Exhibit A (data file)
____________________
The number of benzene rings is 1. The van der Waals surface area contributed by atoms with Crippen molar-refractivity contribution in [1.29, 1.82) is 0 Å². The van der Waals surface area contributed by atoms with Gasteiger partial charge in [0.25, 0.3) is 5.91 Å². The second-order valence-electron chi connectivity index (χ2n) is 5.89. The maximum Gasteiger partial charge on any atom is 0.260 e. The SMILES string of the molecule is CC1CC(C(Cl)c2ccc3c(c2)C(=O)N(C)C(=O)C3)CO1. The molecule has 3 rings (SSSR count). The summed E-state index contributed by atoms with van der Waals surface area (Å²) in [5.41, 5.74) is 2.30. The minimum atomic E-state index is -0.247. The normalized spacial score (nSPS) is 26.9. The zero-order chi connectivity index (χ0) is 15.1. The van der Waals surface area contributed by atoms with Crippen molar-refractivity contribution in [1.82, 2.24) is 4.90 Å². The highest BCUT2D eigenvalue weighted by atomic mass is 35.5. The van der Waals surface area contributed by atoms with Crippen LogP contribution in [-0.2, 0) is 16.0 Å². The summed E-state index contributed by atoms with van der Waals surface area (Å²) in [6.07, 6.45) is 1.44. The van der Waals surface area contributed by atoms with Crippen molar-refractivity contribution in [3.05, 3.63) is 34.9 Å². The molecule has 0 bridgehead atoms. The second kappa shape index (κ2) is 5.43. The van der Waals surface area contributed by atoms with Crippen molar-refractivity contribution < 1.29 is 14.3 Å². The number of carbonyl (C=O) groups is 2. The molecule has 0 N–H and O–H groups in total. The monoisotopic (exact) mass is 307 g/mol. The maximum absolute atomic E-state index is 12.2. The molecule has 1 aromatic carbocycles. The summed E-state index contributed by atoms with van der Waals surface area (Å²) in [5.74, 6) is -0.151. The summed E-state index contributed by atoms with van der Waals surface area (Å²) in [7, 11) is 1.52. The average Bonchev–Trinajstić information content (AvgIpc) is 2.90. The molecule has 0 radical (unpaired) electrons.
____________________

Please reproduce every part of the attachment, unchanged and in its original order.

The number of benzene rings is 1. The van der Waals surface area contributed by atoms with Crippen molar-refractivity contribution in [1.29, 1.82) is 0 Å². The van der Waals surface area contributed by atoms with Gasteiger partial charge in [0.25, 0.3) is 5.91 Å². The second-order valence-electron chi connectivity index (χ2n) is 5.89. The maximum Gasteiger partial charge on any atom is 0.260 e. The SMILES string of the molecule is CC1CC(C(Cl)c2ccc3c(c2)C(=O)N(C)C(=O)C3)CO1. The molecule has 3 rings (SSSR count). The summed E-state index contributed by atoms with van der Waals surface area (Å²) in [5.41, 5.74) is 2.30. The minimum atomic E-state index is -0.247. The normalized spacial score (nSPS) is 26.9. The zero-order chi connectivity index (χ0) is 15.1. The van der Waals surface area contributed by atoms with Crippen molar-refractivity contribution in [1.82, 2.24) is 4.90 Å². The highest BCUT2D eigenvalue weighted by atomic mass is 35.5. The van der Waals surface area contributed by atoms with Crippen LogP contribution in [-0.2, 0) is 16.0 Å². The summed E-state index contributed by atoms with van der Waals surface area (Å²) in [6.07, 6.45) is 1.44. The van der Waals surface area contributed by atoms with Crippen molar-refractivity contribution in [3.05, 3.63) is 34.9 Å². The molecule has 0 bridgehead atoms. The second kappa shape index (κ2) is 5.43. The van der Waals surface area contributed by atoms with Crippen molar-refractivity contribution < 1.29 is 14.3 Å². The number of carbonyl (C=O) groups is 2. The molecule has 0 N–H and O–H groups in total. The monoisotopic (exact) mass is 307 g/mol. The maximum absolute atomic E-state index is 12.2. The molecule has 1 aromatic carbocycles. The summed E-state index contributed by atoms with van der Waals surface area (Å²) in [5.74, 6) is -0.151. The summed E-state index contributed by atoms with van der Waals surface area (Å²) in [7, 11) is 1.52. The average Bonchev–Trinajstić information content (AvgIpc) is 2.90. The molecule has 0 radical (unpaired) electrons.